Market players are starting to fear a major policy mistake by the central bank

Screens show the Fed rate announcement as traders are at work (in the post) on the floor of the New York Stock Exchange (NYSE) in New York on June 15, 2022.

Brendan McDiarmid | Reuters

The US Federal Reserve struck a hawkish tone last week about fighting inflation through monetary policy, but analysts are concerned about the potential threat of its sustained tightening strategy.

Federal Reserve Chairman Jerome Powell has warned that the US economy will face “some pain” as the central bank continues to raise interest rates aggressively.

Markets around the world have fallen amid clear confirmation that monetary policy tightening is being front-loaded, and a recession is on the horizon as policymakers look to the Fed’s funding rate as a key inflation-fighting tool. risk may be exacerbated.

But in a research note on Tuesday, analysts at London-based Crossborder Capital said the “quantitative liquidity dimension” was overlooked, suggesting that the Fed’s balance sheet contraction or quantitative tightening would be asymmetrical to the economy. claimed to have had an impact.

“The Fed sees QT/QE acting like an ‘air conditioning unit’ humming in the background, but QT is a ‘air conditioning unit’ humming in the background,” Chief Executive Michael Howell said in a memo. It’s seen as a wrecking ball that eventually reverses into another QE.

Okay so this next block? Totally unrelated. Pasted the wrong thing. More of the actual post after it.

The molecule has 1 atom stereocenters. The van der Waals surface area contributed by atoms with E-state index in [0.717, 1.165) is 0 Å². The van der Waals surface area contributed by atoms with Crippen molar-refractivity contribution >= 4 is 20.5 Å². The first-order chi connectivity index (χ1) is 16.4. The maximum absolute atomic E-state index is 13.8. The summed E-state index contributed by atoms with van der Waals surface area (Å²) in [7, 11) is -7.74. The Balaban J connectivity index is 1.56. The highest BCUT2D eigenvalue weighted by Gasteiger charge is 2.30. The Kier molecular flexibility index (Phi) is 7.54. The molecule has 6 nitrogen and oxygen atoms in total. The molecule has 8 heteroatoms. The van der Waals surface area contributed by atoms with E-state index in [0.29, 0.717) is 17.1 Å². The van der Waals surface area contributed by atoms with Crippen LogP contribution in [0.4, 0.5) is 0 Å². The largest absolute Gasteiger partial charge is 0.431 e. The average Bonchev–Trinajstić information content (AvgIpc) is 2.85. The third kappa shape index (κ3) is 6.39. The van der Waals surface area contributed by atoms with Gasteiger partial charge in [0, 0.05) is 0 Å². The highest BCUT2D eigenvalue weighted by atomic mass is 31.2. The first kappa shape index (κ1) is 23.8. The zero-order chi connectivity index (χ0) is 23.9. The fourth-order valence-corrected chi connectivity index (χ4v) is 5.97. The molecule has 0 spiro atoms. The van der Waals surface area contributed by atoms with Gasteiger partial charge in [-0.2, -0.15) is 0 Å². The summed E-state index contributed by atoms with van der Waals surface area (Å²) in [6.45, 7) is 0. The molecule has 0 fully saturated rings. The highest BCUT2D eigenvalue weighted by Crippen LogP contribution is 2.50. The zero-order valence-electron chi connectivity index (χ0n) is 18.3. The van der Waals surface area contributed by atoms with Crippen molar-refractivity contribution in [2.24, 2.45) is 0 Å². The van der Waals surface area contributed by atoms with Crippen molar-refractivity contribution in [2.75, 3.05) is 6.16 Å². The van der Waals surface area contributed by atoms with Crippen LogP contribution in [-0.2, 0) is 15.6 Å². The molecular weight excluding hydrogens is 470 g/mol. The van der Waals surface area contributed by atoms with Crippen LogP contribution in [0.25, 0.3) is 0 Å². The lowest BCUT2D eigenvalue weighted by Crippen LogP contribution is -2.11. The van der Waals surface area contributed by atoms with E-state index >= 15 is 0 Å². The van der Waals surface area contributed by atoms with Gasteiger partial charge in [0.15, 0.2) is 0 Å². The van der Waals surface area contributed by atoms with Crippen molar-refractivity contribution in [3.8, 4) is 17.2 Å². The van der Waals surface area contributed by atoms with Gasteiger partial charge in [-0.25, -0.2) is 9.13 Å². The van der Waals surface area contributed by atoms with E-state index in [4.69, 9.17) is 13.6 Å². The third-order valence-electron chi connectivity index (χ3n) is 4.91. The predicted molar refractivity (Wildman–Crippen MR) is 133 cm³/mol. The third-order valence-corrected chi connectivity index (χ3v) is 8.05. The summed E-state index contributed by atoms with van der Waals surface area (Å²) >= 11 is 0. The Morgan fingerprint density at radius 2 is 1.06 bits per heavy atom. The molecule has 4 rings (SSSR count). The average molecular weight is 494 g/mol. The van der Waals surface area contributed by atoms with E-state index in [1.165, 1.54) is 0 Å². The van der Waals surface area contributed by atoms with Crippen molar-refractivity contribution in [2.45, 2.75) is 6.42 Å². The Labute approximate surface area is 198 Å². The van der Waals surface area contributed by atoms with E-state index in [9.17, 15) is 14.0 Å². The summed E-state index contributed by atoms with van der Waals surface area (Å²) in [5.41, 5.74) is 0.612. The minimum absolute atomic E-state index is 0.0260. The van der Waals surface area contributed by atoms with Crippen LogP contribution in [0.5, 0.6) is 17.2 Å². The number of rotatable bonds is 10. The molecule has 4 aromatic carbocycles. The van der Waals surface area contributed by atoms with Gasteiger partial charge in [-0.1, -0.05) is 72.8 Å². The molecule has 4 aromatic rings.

Ahead of Powell’s Jackson Hole speech, CrossBorder said the Fed’s course of action raised the risk of “significant future policy errors”, particularly “the impact of excessive QT on financial stability”. warned.

quantitative tightening

Quantitative tightening is a monetary policy tactic used by central banks to reduce liquidity and shrink their balance sheets, usually by selling government bonds or decoupling them from bank cash balances as they mature. will be split.

Cross-Border Capital believes central banks are sucking too much liquidity out of financial markets too quickly, and Howell said the recent hawkish move by some European Central Bank policymakers Pointing to the shift, he said this could lead to destabilization of the euro and eventually a liquidity pivot from central banks in 2023.

“Our concern is that QE/QE will have too much of an impact on financial stability, and the proposed shrinking of the Fed’s balance sheet by about one-third would be equates to about 5 percent points added to ,” Howell said.

“At some point in 2023, the Fed will have to turn to improve its balance sheet again and weaken the US dollar. will strengthen further, which should surprise the market.”

Concerns about QT are echoed by Mothers chief economist George Lagarius, who told traders and investors to forget what he heard from Mr. Powell at Jackson Hole and instead use the Fed’s assets as the single leading indicator. encouraged to pay attention to

Forget Powell's Jackson Hole speech, strategist says 'absolutely no one' knows what's next